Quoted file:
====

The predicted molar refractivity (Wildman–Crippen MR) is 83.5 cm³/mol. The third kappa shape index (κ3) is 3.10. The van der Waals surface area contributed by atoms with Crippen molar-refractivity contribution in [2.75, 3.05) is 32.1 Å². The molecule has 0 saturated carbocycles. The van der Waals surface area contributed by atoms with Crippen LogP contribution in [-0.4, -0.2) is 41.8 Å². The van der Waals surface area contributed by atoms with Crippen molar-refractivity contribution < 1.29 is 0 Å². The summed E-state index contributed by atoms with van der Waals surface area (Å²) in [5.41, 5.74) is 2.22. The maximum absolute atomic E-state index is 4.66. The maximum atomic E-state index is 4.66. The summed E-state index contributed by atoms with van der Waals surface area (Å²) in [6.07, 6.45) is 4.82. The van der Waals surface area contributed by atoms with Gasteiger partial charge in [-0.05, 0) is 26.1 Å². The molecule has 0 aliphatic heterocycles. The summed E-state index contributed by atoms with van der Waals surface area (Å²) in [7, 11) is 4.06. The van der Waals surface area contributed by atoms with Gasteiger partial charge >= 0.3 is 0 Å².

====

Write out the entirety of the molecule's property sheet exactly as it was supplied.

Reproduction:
The predicted molar refractivity (Wildman–Crippen MR) is 83.5 cm³/mol. The third kappa shape index (κ3) is 3.10. The van der Waals surface area contributed by atoms with Crippen molar-refractivity contribution in [2.75, 3.05) is 32.1 Å². The molecule has 0 saturated carbocycles. The van der Waals surface area contributed by atoms with Crippen LogP contribution in [-0.4, -0.2) is 41.8 Å². The van der Waals surface area contributed by atoms with Crippen molar-refractivity contribution < 1.29 is 0 Å². The summed E-state index contributed by atoms with van der Waals surface area (Å²) in [5.41, 5.74) is 2.22. The maximum absolute atomic E-state index is 4.66. The maximum atomic E-state index is 4.66. The summed E-state index contributed by atoms with van der Waals surface area (Å²) in [6.07, 6.45) is 4.82. The van der Waals surface area contributed by atoms with Gasteiger partial charge in [-0.05, 0) is 26.1 Å². The molecule has 0 aliphatic heterocycles. The summed E-state index contributed by atoms with van der Waals surface area (Å²) in [7, 11) is 4.06. The van der Waals surface area contributed by atoms with Gasteiger partial charge >= 0.3 is 0 Å².